The question on the test was "How are we saved?"
If you answered "by grace" you got 100%. Every word you added took off points, such as "by grace through faith" 95%. My husband was at Dallas Theological Seminary at the time and the take away from this was powerful. We are saved by grace.
Recently my leadership team received a message from a woman who wanted to let us know that she couldn't be involved in anything we are offering because Jen Hatmaker is one of our speakers for Brave On. Last year I had several women let me know they couldn't participate in Brave On because Sarah Bessey was one of our speakers. Unfortunately, these communications often come with concern over our theology and where we may be straying from "sound doctrine."
I am well acquainted with the narrative in the church that requires we be against things. I was nurtured and equipped to identify the "other" and build my case for why they were missing the mark, walking in sin, straying, or backsliding. The conclusions I reached demanded action, confrontation and subsequent exclusion if proper corrective action was not strictly followed.
I remain grieved today about times I know I left young adults in my care feeling rejected, judged and abandoned by me from this posture of rightness.
Grace unites us, everything that comes after that divides us. All the words that come next facilitate the process of sifting and judging. Setting up our rules, our dogma, our personal preferences for what it looks like to walk in Christ.
Beyond the grace that saves us we are each free to choose. Choose your personal preference, the doctrine of Arminianism , or Calvinism, be Charismatic, be Baptist, be Lutheran or Catholic or any number of other denominational choices. Why is it that in the midst of exercising our personal preference we also must judge and bring our power against anyone who doesn't share in that preference? Do we actually believe we are safe guarding the gospel or growing the Kingdom of God? I don't see judgement and exclusion as safeguarding or growing God's Kingdom.
You love Jesus, you believe He died to provide salvation for us. Awesome. We share that in common, how good is that!
As I age I continue to discover that I know less and less and my curiosity continues to grow more and more, I believe this is the nature of wisdom.
Many things I stood "against" in my twenties and thirties are now part of my daily life. Things I was so sure were the "right" or the "best" have proven to be flawed, everything from people to organizations, to books and programs.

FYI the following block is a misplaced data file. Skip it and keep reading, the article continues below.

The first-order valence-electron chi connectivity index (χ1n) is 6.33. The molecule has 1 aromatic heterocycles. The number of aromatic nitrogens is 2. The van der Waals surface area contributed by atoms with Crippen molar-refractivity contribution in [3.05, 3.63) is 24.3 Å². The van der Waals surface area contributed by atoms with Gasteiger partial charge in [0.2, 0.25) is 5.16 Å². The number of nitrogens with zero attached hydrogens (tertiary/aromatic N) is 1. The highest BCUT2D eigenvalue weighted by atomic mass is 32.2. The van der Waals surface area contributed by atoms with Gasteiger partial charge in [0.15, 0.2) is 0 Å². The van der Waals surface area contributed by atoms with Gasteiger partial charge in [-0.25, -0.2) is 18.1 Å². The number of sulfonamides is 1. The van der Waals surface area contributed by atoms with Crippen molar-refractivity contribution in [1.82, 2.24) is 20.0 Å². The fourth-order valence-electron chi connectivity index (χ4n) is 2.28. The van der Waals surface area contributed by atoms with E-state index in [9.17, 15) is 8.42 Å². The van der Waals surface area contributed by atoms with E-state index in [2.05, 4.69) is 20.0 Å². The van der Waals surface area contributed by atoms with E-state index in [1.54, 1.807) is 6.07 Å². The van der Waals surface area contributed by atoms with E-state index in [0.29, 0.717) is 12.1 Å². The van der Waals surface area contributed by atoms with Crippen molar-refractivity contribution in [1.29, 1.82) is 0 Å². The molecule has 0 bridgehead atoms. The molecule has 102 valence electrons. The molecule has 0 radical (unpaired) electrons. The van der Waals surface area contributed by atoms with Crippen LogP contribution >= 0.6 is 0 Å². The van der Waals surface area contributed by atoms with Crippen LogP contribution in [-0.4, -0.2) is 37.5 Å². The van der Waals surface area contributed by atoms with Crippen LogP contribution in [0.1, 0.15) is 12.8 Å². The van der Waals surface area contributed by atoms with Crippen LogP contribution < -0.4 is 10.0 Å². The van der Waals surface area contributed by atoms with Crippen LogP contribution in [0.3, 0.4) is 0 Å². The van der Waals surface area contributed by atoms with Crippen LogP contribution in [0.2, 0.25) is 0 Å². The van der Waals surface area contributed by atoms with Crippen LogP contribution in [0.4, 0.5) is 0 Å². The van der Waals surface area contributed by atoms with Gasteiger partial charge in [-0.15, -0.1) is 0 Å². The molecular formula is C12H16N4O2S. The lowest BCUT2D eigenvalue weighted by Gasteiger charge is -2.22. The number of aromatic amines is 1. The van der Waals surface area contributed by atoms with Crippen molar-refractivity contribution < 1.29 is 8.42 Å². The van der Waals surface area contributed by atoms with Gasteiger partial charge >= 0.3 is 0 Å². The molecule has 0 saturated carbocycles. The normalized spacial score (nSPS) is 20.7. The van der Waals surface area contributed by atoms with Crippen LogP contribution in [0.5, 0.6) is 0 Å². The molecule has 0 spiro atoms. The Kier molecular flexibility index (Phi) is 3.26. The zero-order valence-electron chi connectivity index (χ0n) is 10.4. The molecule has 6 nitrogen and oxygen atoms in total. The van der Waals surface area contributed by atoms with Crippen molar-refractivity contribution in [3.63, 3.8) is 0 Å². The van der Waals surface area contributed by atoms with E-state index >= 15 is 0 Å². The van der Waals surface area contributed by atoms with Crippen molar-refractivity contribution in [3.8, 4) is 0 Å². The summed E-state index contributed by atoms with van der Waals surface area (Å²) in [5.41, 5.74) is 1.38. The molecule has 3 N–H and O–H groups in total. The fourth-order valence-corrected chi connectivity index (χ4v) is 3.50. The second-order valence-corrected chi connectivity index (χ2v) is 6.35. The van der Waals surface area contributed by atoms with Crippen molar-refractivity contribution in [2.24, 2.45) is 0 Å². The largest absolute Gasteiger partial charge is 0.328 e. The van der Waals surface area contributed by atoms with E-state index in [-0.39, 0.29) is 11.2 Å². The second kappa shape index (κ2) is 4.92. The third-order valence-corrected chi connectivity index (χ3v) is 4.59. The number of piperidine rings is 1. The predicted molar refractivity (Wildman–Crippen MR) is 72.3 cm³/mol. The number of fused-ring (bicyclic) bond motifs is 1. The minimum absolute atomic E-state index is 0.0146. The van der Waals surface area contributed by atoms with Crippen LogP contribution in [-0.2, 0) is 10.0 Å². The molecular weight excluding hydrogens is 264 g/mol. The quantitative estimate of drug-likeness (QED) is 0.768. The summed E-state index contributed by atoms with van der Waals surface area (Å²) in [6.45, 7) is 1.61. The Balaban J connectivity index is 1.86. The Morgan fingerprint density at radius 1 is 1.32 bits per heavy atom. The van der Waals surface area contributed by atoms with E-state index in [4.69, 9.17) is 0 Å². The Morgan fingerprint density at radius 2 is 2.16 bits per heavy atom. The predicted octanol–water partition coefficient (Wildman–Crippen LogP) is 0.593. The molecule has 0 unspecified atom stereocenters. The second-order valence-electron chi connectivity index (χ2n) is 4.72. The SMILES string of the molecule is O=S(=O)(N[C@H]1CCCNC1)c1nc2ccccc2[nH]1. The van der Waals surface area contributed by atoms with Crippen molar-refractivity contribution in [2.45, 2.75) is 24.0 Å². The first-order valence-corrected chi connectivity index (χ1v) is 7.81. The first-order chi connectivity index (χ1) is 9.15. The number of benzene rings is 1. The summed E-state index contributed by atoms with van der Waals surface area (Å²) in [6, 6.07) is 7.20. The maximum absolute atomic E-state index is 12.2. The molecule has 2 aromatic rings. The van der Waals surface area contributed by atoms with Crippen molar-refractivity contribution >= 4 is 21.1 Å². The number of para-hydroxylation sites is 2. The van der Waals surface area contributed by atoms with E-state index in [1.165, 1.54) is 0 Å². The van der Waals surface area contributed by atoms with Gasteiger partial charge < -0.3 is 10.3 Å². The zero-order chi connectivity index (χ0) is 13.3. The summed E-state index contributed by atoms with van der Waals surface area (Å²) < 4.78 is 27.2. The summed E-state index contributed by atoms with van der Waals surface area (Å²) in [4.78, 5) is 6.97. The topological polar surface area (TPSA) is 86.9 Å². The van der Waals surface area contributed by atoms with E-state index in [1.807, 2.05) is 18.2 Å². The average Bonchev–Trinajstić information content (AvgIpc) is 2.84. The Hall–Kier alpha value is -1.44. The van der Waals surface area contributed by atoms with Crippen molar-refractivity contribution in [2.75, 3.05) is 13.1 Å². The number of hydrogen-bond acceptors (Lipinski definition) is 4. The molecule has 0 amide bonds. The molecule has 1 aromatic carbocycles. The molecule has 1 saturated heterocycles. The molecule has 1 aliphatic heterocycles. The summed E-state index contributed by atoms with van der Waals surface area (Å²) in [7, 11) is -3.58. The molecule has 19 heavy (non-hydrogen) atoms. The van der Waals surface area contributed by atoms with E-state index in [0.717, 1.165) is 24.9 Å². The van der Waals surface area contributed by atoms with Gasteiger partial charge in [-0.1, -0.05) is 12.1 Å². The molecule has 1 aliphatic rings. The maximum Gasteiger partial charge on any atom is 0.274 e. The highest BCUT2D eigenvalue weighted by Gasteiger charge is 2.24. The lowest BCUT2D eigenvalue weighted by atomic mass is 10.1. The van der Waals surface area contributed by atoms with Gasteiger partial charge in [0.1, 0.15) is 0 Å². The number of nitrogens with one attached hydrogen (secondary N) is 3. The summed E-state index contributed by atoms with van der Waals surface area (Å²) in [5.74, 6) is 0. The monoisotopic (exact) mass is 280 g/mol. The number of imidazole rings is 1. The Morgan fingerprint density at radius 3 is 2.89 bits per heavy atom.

My arms are more open, my table longer, my heart more expansive. There is much I do not know. But one thing I do know is that Jesus collected the people the religious leaders labeled as sinners, disobedient to the "law" and practicing poor doctrine. He often told them to go and sin no more, knowing full well they would go and sin some more. How good of Him to spill His blood for them, for me, for you.
So when you come to my spaces, Red Tent Living, Brave On, retreats or seminars or just to my home for dinner you will find a wide array of people who love Jesus. They may be Catholic, or Episcopalian, they may be LGBTQ, they may be breaking all of your personal rules and still claim Jesus as their own and have stories to tell about how they are learning to follow Him. Or they may desperately long to know Jesus more deeply and just like so many who found their way Him in the Bible they are broken and hungry and it is a privilege to sit with them and offer them nourishment and kindness.
And if you can't come, can't support or can't participate because Jen Hatmaker or Sarah Bessey or whoever else doesn't line up with your personal preferences is invited I grieve that for you.
Because I know today that I missed out on lavish love God wanted to pour out in my soul through all that had to be excluded during the years I practiced my personal doctrine of "againstism".
And I hope that someday you will chose to join us, bring your voice and your story to the table, because we will be richer for having had you there.